# How to Measure Four-Sided Shapes

Two important skills in geometry — and real life — are finding the perimeter and calculating the area of shapes. A shape’s *perimeter* is a measurement of the length of its sides. You use perimeter for measuring the distance around the edges of a room, building, or circular pathway. A shape’s *area* is a measurement of how big it is inside.

## Measuring squares

The letter *s* represents the length of a square’s side. For example, if the side of a square is 3 inches, then you say *s* = 3 in. Finding the perimeter *(P)* of a square is simple: Just multiply the length of the side by 4. Here’s the formula for the perimeter of a square:

For example, if the length of the side is 3 inches, substitute 3 inches for *s* in the formula:

Finding the area of a square is also easy: Just multiply the length of the side by itself — that is, take the *square* of the side. Here are two ways of writing the formula for the area of a square (*s*^{2} is pronounced “s squared”):

For example, if the length of the side is 3 inches, then you get the following:

## Working with rectangles

The long side of a rectangle is called the *length*, or *l* for short. The short side is called the *width*, or *w* for short. For example, in a rectangle whose sides are 5 and 4 feet long, *l* = 5 ft. and *w* = 4 ft.

Because a rectangle has two lengths and two widths, you can use the following formula for the perimeter of a rectangle:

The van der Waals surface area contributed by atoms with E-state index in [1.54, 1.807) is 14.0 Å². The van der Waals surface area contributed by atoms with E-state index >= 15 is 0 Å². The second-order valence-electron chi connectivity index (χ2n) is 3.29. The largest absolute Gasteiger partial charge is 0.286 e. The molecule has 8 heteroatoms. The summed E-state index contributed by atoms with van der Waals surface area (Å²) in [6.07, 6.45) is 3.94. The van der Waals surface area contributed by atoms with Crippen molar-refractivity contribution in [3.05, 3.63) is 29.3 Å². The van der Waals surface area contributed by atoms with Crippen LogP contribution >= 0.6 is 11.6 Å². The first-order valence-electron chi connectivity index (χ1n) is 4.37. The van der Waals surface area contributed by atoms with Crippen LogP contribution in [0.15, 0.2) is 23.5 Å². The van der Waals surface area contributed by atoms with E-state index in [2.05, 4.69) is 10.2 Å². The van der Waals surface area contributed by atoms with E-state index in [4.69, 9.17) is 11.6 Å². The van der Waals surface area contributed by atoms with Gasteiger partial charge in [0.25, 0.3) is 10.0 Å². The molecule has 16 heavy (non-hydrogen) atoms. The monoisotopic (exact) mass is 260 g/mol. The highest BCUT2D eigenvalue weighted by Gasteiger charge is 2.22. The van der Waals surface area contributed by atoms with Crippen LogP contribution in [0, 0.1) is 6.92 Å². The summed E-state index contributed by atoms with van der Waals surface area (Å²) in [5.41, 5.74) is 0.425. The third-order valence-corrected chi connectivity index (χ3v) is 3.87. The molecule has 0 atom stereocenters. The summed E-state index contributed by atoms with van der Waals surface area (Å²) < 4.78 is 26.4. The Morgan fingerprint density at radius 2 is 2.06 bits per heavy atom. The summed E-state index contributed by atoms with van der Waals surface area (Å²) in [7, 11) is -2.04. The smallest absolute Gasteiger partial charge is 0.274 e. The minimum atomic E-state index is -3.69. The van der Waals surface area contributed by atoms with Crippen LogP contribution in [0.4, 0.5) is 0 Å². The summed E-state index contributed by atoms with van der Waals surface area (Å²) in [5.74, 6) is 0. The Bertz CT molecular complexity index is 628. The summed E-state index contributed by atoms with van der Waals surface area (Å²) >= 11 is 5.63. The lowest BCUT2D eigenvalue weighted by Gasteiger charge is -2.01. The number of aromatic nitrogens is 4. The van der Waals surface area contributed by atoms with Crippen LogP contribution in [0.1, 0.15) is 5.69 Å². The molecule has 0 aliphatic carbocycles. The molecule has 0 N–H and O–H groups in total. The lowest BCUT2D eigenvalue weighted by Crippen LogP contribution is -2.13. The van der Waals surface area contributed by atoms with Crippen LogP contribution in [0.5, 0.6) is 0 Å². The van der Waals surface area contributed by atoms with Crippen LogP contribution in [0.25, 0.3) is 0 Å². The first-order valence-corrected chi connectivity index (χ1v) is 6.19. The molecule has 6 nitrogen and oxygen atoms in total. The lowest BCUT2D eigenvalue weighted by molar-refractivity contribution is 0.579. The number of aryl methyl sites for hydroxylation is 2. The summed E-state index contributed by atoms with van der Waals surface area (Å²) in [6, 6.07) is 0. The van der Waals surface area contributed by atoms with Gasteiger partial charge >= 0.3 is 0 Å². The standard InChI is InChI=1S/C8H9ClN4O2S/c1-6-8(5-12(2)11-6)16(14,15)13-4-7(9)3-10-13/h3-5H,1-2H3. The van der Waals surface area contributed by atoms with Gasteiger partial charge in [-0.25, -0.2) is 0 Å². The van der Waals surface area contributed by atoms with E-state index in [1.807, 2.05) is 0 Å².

Calculate the perimeter of a rectangle whose length is 5 yards and whose width is 4 yards as follows:

The formula for the area of a rectangle is:

So here’s how you calculate the area of the same rectangle:

## Calculating with rhombuses

As with a square, use *s* to represent the length of a rhombus’s side. But another key measurement for a rhombus is its height. The *height* of a rhombus (*h* for short) is the shortest distance from one side to the opposite side. Here, *s* = 4 cm and *h* = 2 cm.

The formula for the perimeter of a rhombus is the same as for a square:

Here’s how you figure out the perimeter of a rhombus whose side is 4 centimeters:

To measure the area of a rhombus, you need both the length of the side and the height. Here’s the formula:

So here’s how you determine the area of a rhombus with a side of 4 cm and a height of 2 cm:

You can read 8 cm^{2} as “8 square centimeters” or, less commonly, as “8 centimeters squared.”

## Measuring parallelograms

The top and bottom sides of a parallelogram are called its *bases* (*b* for short), and the remaining two sides are its *sides* *(s)*. And as with rhombuses, another important measurement of a parallelogram is its *height* *(h)*, the shortest distance between the bases. So the parallelogram here has these measurements: *b* = 6 in., *s* = 3 in., and *h* = 2 in.

Each parallelogram has two equal bases and two equal sides. Therefore, here’s the formula for the perimeter of a parallelogram:

To figure out the perimeter of the parallelogram, just substitute the measurements for the bases and sides:

And here’s the formula for the area of a parallelogram:

Here’s how you calculate the area of the same parallelogram:

## Measuring trapezoids

The parallel sides of a trapezoid are called its bases. Because these bases are different lengths, you can call them *b** _{1}* and

*b*

*. The height*

_{2}*(h)*of a trapezoid is the shortest distance between the bases. Thus, the trapezoid here has these measurements:

*b*

*= 2 in.,*

_{1}*b*

*= 3 in., and*

_{2}*h*= 2 in.

Because a trapezoid can have sides of four different lengths, you really don’t have a special formula for finding the perimeter of a trapezoid. Just add up the lengths of its sides, and you get your answer.

Here’s the formula for the area of a trapezoid:

So here’s how to find the area of the pictured trapezoid: